Let the predictable caterwauling begin: today the Supreme Court upheld the constitutionality of President Obama’s signature domestic policy achievement, the Patient Protection and Affordable Care Act, with Chief Justice John Roberts leading the majority on the 5-4 decision.
The heart of the disagreement over the law is its requirement that each of us Americans purchase health insurance, and the court has now ruled that the requirement does not violate the Constitution.
During oral arguments in March, conservative justices indicated they were skeptical about the individual mandate, the provision in the 2,700-page health-care law that requires nearly all Americans to obtain health insurance by 2014 or pay a financial penalty.
Arguing the case for the Obama administration, Solicitor General Donald B. Verrilli Jr. defended the law as a constitutional exercise of congressional power under the charter’s commerce clause to regulate interstate commerce. He said lawmakers were regulating health insurance to deal with the problem of millions of people who lack coverage and therefore shift costs to the insured when they cannot pay for their medical care.
Paul D. Clement, representing Florida and 25 other states objecting to the health-care law, argued that Congress exceeded its power in passing the law, which he said compels people to buy a product.
The court rejected Obama administration’s commerce-clause argument, but ruled 5-4 that Congress nevertheless “has the power to impose” the individual mandate under its taxing authority. The provision “need not be read to do more than impose a tax,” the opinion said. “This is sufficient to sustain it.”
Neither the plaintiffs in the case nor the Obama administration had argued before the court that the individual mandate was a tax.
(In fact, that is the point made—the only point made—in the story I saw when I clicked on the lead headline on FoxNews.comthis afternoon.)
The decision means that implementation of the new law should proceed, with the aim to get health insurance coverage for tens of millions of currently uninsured Americans; these are the people who currently access the most expensive health care around through emergency rooms and charity care, medical care that those of us who pay taxes are already footing the bill for anyway.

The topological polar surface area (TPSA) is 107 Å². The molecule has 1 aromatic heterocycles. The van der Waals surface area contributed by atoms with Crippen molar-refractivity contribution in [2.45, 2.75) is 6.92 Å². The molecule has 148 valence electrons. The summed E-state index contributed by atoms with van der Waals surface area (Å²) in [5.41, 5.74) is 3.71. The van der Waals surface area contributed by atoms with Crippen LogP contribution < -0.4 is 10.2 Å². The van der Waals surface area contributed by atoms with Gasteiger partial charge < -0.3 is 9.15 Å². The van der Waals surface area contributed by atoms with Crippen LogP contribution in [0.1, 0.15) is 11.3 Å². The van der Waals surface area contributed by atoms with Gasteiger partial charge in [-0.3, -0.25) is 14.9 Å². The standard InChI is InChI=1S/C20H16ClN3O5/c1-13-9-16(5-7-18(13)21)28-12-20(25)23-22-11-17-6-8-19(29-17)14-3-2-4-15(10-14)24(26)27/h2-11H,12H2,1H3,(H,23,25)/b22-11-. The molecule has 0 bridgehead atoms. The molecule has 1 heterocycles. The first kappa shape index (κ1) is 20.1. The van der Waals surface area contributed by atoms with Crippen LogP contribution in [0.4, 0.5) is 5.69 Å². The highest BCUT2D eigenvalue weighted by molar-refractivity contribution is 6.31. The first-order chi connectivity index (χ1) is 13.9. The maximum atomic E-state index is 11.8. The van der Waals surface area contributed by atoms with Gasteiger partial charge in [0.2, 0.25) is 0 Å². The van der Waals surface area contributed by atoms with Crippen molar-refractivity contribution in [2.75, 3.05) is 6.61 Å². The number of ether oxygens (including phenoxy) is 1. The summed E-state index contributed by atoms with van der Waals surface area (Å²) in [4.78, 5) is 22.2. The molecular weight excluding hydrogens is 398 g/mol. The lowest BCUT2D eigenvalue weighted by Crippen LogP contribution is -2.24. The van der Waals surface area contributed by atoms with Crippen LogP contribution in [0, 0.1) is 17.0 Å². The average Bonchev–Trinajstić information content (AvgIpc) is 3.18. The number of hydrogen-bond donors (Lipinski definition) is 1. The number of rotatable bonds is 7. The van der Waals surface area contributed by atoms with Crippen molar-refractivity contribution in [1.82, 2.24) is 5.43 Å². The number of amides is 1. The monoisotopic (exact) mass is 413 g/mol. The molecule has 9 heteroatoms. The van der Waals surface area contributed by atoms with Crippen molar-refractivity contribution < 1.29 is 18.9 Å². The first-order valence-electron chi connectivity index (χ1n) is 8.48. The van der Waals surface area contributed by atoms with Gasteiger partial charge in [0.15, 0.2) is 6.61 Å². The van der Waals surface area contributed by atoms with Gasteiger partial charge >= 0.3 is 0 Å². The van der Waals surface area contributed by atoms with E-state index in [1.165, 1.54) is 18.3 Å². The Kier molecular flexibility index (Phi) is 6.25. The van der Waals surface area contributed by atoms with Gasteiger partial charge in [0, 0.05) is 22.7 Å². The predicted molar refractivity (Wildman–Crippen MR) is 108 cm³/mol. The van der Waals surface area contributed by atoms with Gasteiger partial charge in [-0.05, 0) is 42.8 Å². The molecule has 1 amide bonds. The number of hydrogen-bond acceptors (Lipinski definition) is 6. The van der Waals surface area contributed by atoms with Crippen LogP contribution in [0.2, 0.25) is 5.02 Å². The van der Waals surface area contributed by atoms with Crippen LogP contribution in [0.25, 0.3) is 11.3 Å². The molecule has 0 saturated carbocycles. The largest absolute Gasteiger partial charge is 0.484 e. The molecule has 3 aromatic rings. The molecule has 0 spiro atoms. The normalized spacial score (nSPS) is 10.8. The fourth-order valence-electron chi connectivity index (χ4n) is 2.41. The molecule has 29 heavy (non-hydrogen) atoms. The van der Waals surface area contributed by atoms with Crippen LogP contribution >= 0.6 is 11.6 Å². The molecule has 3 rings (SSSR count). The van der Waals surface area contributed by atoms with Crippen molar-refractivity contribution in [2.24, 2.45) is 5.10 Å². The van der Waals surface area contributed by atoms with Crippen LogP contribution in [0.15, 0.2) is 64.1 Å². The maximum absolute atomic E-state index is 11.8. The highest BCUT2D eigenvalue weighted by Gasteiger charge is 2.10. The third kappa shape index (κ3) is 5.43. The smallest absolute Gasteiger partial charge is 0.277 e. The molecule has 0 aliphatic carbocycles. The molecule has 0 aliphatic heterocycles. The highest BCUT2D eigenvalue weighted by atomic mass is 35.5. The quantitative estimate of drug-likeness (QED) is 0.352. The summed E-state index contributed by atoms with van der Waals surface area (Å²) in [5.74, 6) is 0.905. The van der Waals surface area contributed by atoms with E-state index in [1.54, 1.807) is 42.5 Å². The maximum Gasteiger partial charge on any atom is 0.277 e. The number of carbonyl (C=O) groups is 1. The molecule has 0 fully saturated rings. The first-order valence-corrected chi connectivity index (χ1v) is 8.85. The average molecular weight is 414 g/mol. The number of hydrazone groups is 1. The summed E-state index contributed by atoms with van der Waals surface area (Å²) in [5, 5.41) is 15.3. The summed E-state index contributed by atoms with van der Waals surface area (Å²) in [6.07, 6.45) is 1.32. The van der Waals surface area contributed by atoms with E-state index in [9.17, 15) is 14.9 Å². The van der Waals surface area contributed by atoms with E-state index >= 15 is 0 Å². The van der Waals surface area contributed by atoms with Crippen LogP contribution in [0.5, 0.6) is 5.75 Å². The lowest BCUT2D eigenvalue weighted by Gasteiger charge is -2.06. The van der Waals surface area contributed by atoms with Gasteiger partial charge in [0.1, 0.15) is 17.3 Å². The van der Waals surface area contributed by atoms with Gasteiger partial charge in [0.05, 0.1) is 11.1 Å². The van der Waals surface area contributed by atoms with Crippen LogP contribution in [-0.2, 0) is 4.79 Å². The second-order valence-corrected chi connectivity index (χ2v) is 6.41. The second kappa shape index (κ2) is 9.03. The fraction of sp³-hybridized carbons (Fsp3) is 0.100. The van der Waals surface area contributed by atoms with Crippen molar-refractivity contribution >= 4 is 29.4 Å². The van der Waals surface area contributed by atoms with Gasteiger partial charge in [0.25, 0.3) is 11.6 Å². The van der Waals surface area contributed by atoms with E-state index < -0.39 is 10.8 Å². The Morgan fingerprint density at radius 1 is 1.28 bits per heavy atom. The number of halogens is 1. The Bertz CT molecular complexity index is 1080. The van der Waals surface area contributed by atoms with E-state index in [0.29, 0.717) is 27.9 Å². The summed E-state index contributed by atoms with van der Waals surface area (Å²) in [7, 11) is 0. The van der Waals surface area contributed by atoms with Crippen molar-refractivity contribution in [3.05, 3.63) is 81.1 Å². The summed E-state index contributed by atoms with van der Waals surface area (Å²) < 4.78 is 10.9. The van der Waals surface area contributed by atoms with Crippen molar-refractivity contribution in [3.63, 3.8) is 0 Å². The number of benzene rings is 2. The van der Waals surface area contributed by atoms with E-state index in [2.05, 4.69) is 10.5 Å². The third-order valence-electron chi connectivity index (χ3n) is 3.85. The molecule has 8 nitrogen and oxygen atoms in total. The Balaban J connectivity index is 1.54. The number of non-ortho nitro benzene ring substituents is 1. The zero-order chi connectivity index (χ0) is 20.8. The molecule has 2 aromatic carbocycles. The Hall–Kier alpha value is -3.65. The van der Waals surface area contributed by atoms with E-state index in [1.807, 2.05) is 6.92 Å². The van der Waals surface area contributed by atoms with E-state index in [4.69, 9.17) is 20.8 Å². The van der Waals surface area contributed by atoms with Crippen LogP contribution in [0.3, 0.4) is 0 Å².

So, that’s settled. Or not. Arguably, the real heart of the disagreement is that this is Obama’s plan, and people who had supported similar health care insurance law revisions in the past (like the conservative Heritage Foundation and many Republicans; like the Commonwealth of Massachusetts, W. Mitt Romney, Gov.) opposed this one because it was Obama’s plan. People like Mitch McConnell, and others who have proudly and publicly asserted that they will do whatever is required to make Barack Obama a one-term president (for whatever reason).
The dissent in the case will only fuel their fire: it argues that the Obamacare mandate that individuals purchase a product—health insurance—and its threatened denial of some Medicaid funding to states for non-compliance both unconstitutionally exceed government authority, and that since those provisions are crucial to making the system work, the entire statute should be tossed out…hmm, not much room for compromise here, I guess.
It’s unfortunate that the divide on the court was (except for Roberts) by perceived political ideology—for many people that’s going to reinforce the idea that the justices make their decisions based on politics rather than the law, and that will reinforce the left/right division in politics. But it could have been worse: as David Franklin from DePaul University’s College of Law argues in Slate, Roberts found a way to uphold ACA in order to save the integrity of the Supreme Court.
A 5-4 decision to strike down Obamacare along party lines, whatever its reasoning, would have been received by the general public as yet more proof that the court is merely an extension of the nation’s polarized politics. Add the fact that the legal challenges to the individual mandate were at best novel and at worst frivolous, and suddenly a one-vote takedown of the ACA looks like it might undermine the court’s very legitimacy.
And, of course, health care is now likely to become the distraction center for a presidential campaign that I’d hoped would hold its focus on employment and the federal budget.
(We don’t need to spend time discussing how, in their rush to be first with the news, CNN and Fox both got the story completely wrong, do we? Fish in a barrel…)
Here’s a smattering of the early reports on the court ruling, for your edification and delight:
- Obama: Supreme Court ruling on health care a victory for Americans, CNN
- Supreme Court upholds most of health care law, including mandate, McClatchy Newspapers
- Obama health-care law: Supreme Court upholds it in entirety, Christian Science Monitor
- Supreme Court upholds individual mandate, ObamaCare survives, FoxNews.com
- Obama’s Health-Care Overhaul Upheld by U.S. Supreme Court, Bloomberg News
- US Supreme Court upholds healthcare reform law, BBC
- Liberty lost? The Supreme Court punts, CNN
- Obama’s Supreme Court Health Care Victory Hard To Overstate, NPR
- How Might the Health Care Ruling Play in November?, New York Times
- A Re-Examination of Roberts’ Legacy?, New York Times
One thought on “Health insurance law ruling will refocus fall campaign–away from the most important issues!”
Well, get ready for a big tax increase and for insurance premiums to go through the roof more than they already have. ObamaCare didn’t address tort reform and didn’t allow for interstate purchase of health insurance.
Government has done so good with everything else they’ve had a hand in.